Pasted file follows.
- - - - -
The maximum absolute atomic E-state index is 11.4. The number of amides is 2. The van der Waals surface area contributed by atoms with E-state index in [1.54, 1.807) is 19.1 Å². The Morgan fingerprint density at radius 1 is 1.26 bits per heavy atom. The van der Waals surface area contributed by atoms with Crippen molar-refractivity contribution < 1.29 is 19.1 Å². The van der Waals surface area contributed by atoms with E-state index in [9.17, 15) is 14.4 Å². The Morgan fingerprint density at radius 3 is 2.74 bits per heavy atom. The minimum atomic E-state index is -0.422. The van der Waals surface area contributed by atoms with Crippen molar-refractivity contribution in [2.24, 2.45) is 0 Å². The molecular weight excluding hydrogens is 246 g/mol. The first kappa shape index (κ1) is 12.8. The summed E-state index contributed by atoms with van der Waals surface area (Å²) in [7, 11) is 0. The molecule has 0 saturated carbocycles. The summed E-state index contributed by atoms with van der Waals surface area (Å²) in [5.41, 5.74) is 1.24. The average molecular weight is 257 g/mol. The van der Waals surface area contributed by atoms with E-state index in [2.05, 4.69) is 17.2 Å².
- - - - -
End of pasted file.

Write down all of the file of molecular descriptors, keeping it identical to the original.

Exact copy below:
The maximum absolute atomic E-state index is 11.4. The number of amides is 2. The van der Waals surface area contributed by atoms with E-state index in [1.54, 1.807) is 19.1 Å². The Morgan fingerprint density at radius 1 is 1.26 bits per heavy atom. The van der Waals surface area contributed by atoms with Crippen molar-refractivity contribution < 1.29 is 19.1 Å². The van der Waals surface area contributed by atoms with E-state index in [9.17, 15) is 14.4 Å². The Morgan fingerprint density at radius 3 is 2.74 bits per heavy atom. The minimum atomic E-state index is -0.422. The van der Waals surface area contributed by atoms with Crippen molar-refractivity contribution in [2.24, 2.45) is 0 Å². The molecular weight excluding hydrogens is 246 g/mol. The first kappa shape index (κ1) is 12.8. The summed E-state index contributed by atoms with van der Waals surface area (Å²) in [7, 11) is 0. The molecule has 0 saturated carbocycles. The summed E-state index contributed by atoms with van der Waals surface area (Å²) in [5.41, 5.74) is 1.24. The average molecular weight is 257 g/mol. The van der Waals surface area contributed by atoms with E-state index in [2.05, 4.69) is 17.2 Å².